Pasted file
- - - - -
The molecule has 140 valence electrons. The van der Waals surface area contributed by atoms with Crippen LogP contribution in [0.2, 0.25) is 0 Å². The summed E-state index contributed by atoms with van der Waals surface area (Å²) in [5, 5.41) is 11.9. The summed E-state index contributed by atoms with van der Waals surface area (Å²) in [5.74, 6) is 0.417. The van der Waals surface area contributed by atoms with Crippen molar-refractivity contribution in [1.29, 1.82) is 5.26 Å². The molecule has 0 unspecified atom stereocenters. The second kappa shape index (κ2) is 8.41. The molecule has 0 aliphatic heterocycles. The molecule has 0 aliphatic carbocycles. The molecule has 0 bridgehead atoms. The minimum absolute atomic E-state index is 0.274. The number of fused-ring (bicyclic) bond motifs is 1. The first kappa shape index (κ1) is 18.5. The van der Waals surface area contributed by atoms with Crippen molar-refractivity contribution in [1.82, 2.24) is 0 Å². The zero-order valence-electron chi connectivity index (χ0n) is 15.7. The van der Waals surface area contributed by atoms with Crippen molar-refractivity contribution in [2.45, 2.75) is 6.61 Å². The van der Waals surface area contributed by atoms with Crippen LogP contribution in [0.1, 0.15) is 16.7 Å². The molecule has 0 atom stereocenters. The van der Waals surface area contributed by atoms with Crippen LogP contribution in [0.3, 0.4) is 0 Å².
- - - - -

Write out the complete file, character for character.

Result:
The molecule has 140 valence electrons. The van der Waals surface area contributed by atoms with Crippen LogP contribution in [0.2, 0.25) is 0 Å². The summed E-state index contributed by atoms with van der Waals surface area (Å²) in [5, 5.41) is 11.9. The summed E-state index contributed by atoms with van der Waals surface area (Å²) in [5.74, 6) is 0.417. The van der Waals surface area contributed by atoms with Crippen molar-refractivity contribution in [1.29, 1.82) is 5.26 Å². The molecule has 0 unspecified atom stereocenters. The second kappa shape index (κ2) is 8.41. The molecule has 0 aliphatic heterocycles. The molecule has 0 aliphatic carbocycles. The molecule has 0 bridgehead atoms. The minimum absolute atomic E-state index is 0.274. The number of fused-ring (bicyclic) bond motifs is 1. The first kappa shape index (κ1) is 18.5. The van der Waals surface area contributed by atoms with Crippen molar-refractivity contribution in [1.82, 2.24) is 0 Å². The zero-order valence-electron chi connectivity index (χ0n) is 15.7. The van der Waals surface area contributed by atoms with Crippen molar-refractivity contribution in [2.45, 2.75) is 6.61 Å². The van der Waals surface area contributed by atoms with Crippen LogP contribution in [0.1, 0.15) is 16.7 Å². The molecule has 0 atom stereocenters. The van der Waals surface area contributed by atoms with Crippen LogP contribution in [0.3, 0.4) is 0 Å².